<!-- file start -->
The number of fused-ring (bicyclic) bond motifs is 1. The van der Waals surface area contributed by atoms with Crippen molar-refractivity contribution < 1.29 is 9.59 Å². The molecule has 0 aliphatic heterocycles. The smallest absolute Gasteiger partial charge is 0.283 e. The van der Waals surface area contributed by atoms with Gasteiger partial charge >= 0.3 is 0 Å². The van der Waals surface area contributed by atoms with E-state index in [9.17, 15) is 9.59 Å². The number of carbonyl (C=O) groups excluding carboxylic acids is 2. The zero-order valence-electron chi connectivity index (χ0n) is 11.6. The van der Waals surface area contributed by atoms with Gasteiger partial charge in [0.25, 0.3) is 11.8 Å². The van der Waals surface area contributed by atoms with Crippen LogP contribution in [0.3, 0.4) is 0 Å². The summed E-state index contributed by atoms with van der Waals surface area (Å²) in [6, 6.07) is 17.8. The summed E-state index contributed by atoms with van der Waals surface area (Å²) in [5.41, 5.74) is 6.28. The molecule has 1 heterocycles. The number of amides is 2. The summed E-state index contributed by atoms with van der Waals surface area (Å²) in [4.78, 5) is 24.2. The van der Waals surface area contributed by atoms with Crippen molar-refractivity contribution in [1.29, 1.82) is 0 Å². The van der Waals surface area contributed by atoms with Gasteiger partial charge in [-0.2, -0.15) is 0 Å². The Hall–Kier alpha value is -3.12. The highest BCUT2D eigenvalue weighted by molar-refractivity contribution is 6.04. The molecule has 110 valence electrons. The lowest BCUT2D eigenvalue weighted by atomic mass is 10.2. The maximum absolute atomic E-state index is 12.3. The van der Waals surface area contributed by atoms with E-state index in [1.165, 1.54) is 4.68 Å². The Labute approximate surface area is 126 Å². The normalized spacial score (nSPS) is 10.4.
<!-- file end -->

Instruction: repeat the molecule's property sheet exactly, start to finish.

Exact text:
The number of fused-ring (bicyclic) bond motifs is 1. The van der Waals surface area contributed by atoms with Crippen molar-refractivity contribution < 1.29 is 9.59 Å². The molecule has 0 aliphatic heterocycles. The smallest absolute Gasteiger partial charge is 0.283 e. The van der Waals surface area contributed by atoms with Gasteiger partial charge >= 0.3 is 0 Å². The van der Waals surface area contributed by atoms with E-state index in [9.17, 15) is 9.59 Å². The number of carbonyl (C=O) groups excluding carboxylic acids is 2. The zero-order valence-electron chi connectivity index (χ0n) is 11.6. The van der Waals surface area contributed by atoms with Gasteiger partial charge in [0.25, 0.3) is 11.8 Å². The van der Waals surface area contributed by atoms with Crippen LogP contribution in [0.3, 0.4) is 0 Å². The summed E-state index contributed by atoms with van der Waals surface area (Å²) in [6, 6.07) is 17.8. The summed E-state index contributed by atoms with van der Waals surface area (Å²) in [5.41, 5.74) is 6.28. The molecule has 1 heterocycles. The number of amides is 2. The summed E-state index contributed by atoms with van der Waals surface area (Å²) in [4.78, 5) is 24.2. The van der Waals surface area contributed by atoms with Crippen molar-refractivity contribution in [1.29, 1.82) is 0 Å². The van der Waals surface area contributed by atoms with Gasteiger partial charge in [-0.2, -0.15) is 0 Å². The Hall–Kier alpha value is -3.12. The highest BCUT2D eigenvalue weighted by molar-refractivity contribution is 6.04. The molecule has 110 valence electrons. The lowest BCUT2D eigenvalue weighted by atomic mass is 10.2. The maximum absolute atomic E-state index is 12.3. The van der Waals surface area contributed by atoms with E-state index in [1.165, 1.54) is 4.68 Å². The Labute approximate surface area is 126 Å². The normalized spacial score (nSPS) is 10.4.